—"The Miracles on Honey Bee Hill," the latest independent film from Dr. Bob Pondillo and a crew of MTSU students and alumni, will have a red-carpet premiere at 7:30 p.m. Tuesday, May 8, at Nashville’s Belcourt Theatre.
The 23-minute film, which has been two years in the making, won the “Best Achievement-Short Screenplay” award at the 2010 SoCal Film Festival in Huntington Beach, Cal.
Pondillo's earlier independent films, which also included students and alumni in the crew, have garnered awards at film festivals around the world. "My Name is Wallace" and "Wait ..." were screened at the prestigious Cannes Film Festival in France.
With a mostly juvenile cast, "Miracles" tells the story of Millie, a girl who is beloved by everyone in her church until she introduces the congregation to her soulmate, a girl named Ed.
In addition to the young stars, who range from seven to 11 years old, veteran Hollywood character actor David H. Lawrence XVII portrays God.
Lawrence is best known as the evil puppetmaster in 13 episodes of the NBC series "Heroes." His other television credits include "CSI: Crime Scene Investigation," "Lost," "The Unit" and "The Finder."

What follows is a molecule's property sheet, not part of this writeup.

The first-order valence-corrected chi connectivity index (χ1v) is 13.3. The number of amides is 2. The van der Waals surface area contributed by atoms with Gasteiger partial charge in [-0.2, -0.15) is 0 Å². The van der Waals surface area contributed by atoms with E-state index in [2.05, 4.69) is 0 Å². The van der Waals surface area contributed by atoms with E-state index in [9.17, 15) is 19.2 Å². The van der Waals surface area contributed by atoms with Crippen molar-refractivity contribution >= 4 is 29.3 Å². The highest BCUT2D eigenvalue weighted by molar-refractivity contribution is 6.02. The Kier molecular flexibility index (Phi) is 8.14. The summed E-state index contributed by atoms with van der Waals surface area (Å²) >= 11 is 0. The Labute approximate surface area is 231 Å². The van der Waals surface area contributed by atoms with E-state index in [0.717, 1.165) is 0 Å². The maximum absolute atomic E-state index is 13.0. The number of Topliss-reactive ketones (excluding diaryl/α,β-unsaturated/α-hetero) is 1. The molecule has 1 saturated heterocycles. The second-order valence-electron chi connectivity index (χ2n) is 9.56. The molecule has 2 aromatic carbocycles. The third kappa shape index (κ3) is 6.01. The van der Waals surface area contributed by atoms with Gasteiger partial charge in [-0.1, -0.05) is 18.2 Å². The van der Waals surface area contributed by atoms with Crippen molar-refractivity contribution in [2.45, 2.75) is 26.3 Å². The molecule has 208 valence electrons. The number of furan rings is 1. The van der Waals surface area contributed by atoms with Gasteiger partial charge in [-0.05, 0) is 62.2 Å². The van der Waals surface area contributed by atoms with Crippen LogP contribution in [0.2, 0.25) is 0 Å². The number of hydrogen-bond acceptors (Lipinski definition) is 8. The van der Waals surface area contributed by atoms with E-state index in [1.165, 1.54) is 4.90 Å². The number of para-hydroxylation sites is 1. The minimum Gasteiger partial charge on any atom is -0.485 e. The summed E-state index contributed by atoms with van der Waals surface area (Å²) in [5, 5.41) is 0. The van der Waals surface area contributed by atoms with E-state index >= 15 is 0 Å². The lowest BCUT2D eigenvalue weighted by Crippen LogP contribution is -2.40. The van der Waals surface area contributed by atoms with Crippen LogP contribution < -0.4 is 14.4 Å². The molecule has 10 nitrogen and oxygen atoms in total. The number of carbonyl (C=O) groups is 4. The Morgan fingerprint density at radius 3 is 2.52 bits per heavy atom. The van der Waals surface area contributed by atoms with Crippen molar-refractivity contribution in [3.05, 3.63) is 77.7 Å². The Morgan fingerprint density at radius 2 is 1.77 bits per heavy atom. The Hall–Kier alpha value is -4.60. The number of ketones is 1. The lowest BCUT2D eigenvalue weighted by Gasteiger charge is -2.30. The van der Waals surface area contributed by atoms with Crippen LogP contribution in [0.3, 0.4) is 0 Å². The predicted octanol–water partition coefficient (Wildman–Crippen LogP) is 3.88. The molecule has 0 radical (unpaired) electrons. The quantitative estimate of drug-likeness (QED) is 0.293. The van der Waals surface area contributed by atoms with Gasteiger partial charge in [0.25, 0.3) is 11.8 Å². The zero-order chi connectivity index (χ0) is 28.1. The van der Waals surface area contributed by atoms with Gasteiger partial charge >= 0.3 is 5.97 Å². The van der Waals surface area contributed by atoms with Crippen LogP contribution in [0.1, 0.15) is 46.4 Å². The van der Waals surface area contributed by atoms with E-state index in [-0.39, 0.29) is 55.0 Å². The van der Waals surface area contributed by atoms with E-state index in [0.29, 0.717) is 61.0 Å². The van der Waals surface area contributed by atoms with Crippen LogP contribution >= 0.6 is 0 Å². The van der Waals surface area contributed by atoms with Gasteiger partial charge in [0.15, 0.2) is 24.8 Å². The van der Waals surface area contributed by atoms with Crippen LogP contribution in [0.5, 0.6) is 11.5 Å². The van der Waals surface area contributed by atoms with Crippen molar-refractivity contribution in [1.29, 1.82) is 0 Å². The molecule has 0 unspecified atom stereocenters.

The dynamic colors and fairy-tale motif of the film provide context for what Pondillo calls a message of "tolerance, acceptance and love."
"It is a story of marriage equality, which I think is the civil-rights issue of our time," explains Pondillo, a professor of electronic media communication at MTSU.
Nashville actress Lucy Turner plays Millie. Lucy's mother, Lori Turner, says, "We like the message. We have some very close family friends in the gay community, and Lucy has known them all her life. So it's more strange to her that there's a controversy at all."
A March screening of the film for MTLambda, a student organization for lesbian, gay, bisexual and transgender students at MTSU and their straight supporters, prompted criticism in some quarters. University administrators defended Pondillo's right to make the movie under the First Amendment and principles of academic freedom.
"They stood up for everybody, not just me, for which I'll always be grateful," Pondillo says. “They stood up for all of us who care about First Amendment issues. This is a free-speech issue."
The Belcourt is located at 2102 Belcourt Ave. in Nashville. Doors will open at 7 p.m., and admission is $6. Part of the proceeds will go to the Tennessee Equality Project and the Bob and Edie Pondillo Student Film Fund.